Emiliano Leonardi Photography | How cute! - kindergarten photography

How cute! - kindergarten photography

Accepting a kindergarten photography session is one of the easiest steps. 

Planning and organizing one is the second easiest.

Now shooting one is a hassle! Well it was the first time. Being so many and having little time I found that when I finish a preschool session I gained so many insights.

Hi! My name is Milo. And I like flowers...

Showing up with the camera in hand and walking in is threatening to all Lilliputs. Leaving my camera outside and bringing a notepad made the trick. I walked on my knees in the room, minding my own business, sat in a corner and wrote my name. As soon as I entered almost all the kids noticed my presence. When I wrote my name, drew a flower and colored it, the first most brave child came to me and watched. Once I was done, without speaking a word, I handed the pen over to the little girl and she started scribbling something. I then asked her name and introduced myself. I told her I liked flowers. She told me she liked biddybocks (= building blocks).

Well after that the rest of the kids came one after the other.

During this first phase I learned all their names, found out a little bit of something from each and what makes the special. But most importantly they knew me and felt as if another child entered their play room.


Where is what

While the kids, one by one, introduced themselves to me I made a list of names on the back of the notepad. While taking pictures by following the list I scouted the room for a nice background for the group picture. At the same time I looked for well lit areas and attracted the kids there for the best photogenic results.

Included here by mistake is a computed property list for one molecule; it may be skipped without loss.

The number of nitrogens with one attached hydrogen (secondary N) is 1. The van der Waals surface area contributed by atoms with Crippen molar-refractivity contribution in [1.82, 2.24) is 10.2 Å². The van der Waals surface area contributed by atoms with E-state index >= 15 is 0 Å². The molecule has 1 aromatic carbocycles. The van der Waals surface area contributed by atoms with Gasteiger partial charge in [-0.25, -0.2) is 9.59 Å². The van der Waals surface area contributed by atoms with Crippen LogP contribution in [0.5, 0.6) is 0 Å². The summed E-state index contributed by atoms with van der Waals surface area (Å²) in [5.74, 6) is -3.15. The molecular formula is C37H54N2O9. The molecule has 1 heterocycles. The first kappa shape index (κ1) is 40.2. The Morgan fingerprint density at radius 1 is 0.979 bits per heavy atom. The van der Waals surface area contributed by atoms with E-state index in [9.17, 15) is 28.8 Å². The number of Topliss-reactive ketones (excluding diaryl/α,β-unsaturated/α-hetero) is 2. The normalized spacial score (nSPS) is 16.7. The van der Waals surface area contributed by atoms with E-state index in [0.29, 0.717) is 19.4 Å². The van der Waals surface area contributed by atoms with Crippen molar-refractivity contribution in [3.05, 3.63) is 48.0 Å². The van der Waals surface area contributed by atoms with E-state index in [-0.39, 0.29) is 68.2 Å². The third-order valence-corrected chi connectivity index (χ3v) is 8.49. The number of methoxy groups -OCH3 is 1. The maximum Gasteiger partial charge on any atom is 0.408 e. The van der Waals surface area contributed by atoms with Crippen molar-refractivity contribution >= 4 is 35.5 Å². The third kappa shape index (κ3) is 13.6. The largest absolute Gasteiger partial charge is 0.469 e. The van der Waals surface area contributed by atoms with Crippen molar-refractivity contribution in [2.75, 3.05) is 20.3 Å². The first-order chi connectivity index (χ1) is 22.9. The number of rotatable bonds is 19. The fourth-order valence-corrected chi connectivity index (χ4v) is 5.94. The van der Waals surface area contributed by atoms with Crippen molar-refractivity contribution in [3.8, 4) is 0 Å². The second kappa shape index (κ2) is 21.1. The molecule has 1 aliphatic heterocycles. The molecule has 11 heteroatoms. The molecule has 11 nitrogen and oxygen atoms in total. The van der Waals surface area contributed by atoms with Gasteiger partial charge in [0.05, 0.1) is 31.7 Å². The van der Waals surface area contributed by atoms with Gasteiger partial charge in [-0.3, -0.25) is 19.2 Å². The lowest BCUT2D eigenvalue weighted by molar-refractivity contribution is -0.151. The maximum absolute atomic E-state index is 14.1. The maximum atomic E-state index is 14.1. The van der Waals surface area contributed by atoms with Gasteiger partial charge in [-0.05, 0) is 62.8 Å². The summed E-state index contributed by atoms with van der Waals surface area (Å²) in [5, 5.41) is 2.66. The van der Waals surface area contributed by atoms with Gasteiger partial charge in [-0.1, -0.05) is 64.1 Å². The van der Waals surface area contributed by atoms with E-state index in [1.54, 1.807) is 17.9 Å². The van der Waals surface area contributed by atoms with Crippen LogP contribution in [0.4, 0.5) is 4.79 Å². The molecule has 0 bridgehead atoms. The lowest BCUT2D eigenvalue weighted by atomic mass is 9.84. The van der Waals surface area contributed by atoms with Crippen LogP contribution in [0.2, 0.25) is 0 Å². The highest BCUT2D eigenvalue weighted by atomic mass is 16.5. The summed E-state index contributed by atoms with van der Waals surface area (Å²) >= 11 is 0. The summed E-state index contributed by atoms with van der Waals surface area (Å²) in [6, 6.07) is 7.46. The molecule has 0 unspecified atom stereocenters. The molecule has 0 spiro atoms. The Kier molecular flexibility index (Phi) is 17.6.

Camera settings

I showed up at 9:00 am in the morning. It was October and very sunny. These two factors themselves play a very important role. Because the camera settings depend on it. As it goes with how many windows and where.

So these camera setting I'll be listing will be valid for me, at that time, in that kindergarten, in that room. But can be used as general guidelines.

f/1.8             ISO 160             1/250             WB Kelvin (according if there was artificial light or sunlight this setting was changed often)

I also used ISO 320, 640 and 1250. You don't have to use exactly these values. Every camera might have them slightly different.

Handheld I mainly used an f/1.8, 2.0, 2.8 and 4.0. The shutter speed varied as I was shooting in AV mode. This enables me to have a very quick change when following a hyperactive child around the room, from lit areas to darker ones.

Try not to use flash to minimize the chances of freaking them out. By using an ISO setting of 400 or 800 you can increase the shutter speed and have very sharp shots. I'd recommend not going lower than 1/125th second and keep the aperture at f/1.8, 2.0, 2.8, 4.0 or 5.6 for natural photographs during the course of the day’s activities. One of the biggest perks of shooting digital is... Don't be afraid to press the shutter!! Shoot as many as you can. Because those kids won't be stopping for you. I always try to get a wide variety of scenes and compositions such as:

  • portraits of children during an activity
  • detail shots of the activity areas and toys
  • kindergarteners interacting with the children
  • kids' name tags on their lockers
  • playground shots or some outdoor activity

I tend to shoot constantly aiming to fill up at least 5 16GB CF cards for one group, at least I will have captured enough material. This will later offer a good selection to choose from.


In the end what really counts is...

And whether the child smiled or not, was looking at the camera or elsewhere, serious or puzzled expression, at least you will have captured them for the parents' enjoyment and in twenty years or so, the child’s enjoyment too.


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